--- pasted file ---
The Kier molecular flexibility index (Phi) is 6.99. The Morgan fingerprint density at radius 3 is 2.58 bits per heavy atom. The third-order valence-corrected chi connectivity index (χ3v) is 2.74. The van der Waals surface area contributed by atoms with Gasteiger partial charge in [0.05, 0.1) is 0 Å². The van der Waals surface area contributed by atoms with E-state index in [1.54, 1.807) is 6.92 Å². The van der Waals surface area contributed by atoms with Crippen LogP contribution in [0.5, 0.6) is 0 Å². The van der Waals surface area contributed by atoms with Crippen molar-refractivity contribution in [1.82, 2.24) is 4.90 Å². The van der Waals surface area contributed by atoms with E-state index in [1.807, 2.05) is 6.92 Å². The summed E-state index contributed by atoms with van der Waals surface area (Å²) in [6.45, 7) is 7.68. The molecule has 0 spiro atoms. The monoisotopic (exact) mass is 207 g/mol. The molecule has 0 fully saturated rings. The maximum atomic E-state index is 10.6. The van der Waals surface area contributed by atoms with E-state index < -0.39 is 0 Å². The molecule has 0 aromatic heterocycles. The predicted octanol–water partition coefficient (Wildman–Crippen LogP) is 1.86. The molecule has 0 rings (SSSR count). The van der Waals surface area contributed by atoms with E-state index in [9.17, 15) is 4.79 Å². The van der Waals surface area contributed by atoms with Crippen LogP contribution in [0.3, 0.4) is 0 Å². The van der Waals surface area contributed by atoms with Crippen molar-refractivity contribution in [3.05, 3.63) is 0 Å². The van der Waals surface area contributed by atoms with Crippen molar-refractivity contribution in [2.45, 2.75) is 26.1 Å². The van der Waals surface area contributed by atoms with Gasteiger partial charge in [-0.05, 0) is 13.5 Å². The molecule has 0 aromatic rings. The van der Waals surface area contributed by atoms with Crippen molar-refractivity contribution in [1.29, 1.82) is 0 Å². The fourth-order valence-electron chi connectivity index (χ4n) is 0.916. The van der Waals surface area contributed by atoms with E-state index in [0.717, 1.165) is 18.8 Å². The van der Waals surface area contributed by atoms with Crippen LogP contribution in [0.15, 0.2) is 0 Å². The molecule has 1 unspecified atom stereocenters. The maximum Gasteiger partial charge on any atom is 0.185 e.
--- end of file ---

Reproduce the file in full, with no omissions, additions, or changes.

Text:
The Kier molecular flexibility index (Phi) is 6.99. The Morgan fingerprint density at radius 3 is 2.58 bits per heavy atom. The third-order valence-corrected chi connectivity index (χ3v) is 2.74. The van der Waals surface area contributed by atoms with Gasteiger partial charge in [0.05, 0.1) is 0 Å². The van der Waals surface area contributed by atoms with E-state index in [1.54, 1.807) is 6.92 Å². The van der Waals surface area contributed by atoms with Crippen LogP contribution in [0.5, 0.6) is 0 Å². The van der Waals surface area contributed by atoms with Crippen molar-refractivity contribution in [1.82, 2.24) is 4.90 Å². The van der Waals surface area contributed by atoms with E-state index in [1.807, 2.05) is 6.92 Å². The summed E-state index contributed by atoms with van der Waals surface area (Å²) in [6.45, 7) is 7.68. The molecule has 0 spiro atoms. The monoisotopic (exact) mass is 207 g/mol. The molecule has 0 fully saturated rings. The maximum atomic E-state index is 10.6. The van der Waals surface area contributed by atoms with E-state index < -0.39 is 0 Å². The molecule has 0 aromatic heterocycles. The predicted octanol–water partition coefficient (Wildman–Crippen LogP) is 1.86. The molecule has 0 rings (SSSR count). The van der Waals surface area contributed by atoms with E-state index in [9.17, 15) is 4.79 Å². The van der Waals surface area contributed by atoms with Crippen LogP contribution in [0.3, 0.4) is 0 Å². The van der Waals surface area contributed by atoms with Crippen molar-refractivity contribution in [3.05, 3.63) is 0 Å². The van der Waals surface area contributed by atoms with Crippen molar-refractivity contribution in [2.45, 2.75) is 26.1 Å². The van der Waals surface area contributed by atoms with Gasteiger partial charge in [-0.05, 0) is 13.5 Å². The molecule has 0 aromatic rings. The van der Waals surface area contributed by atoms with Crippen molar-refractivity contribution in [1.29, 1.82) is 0 Å². The fourth-order valence-electron chi connectivity index (χ4n) is 0.916. The van der Waals surface area contributed by atoms with E-state index in [0.717, 1.165) is 18.8 Å². The van der Waals surface area contributed by atoms with Crippen LogP contribution in [0.15, 0.2) is 0 Å². The molecule has 1 unspecified atom stereocenters. The maximum Gasteiger partial charge on any atom is 0.185 e.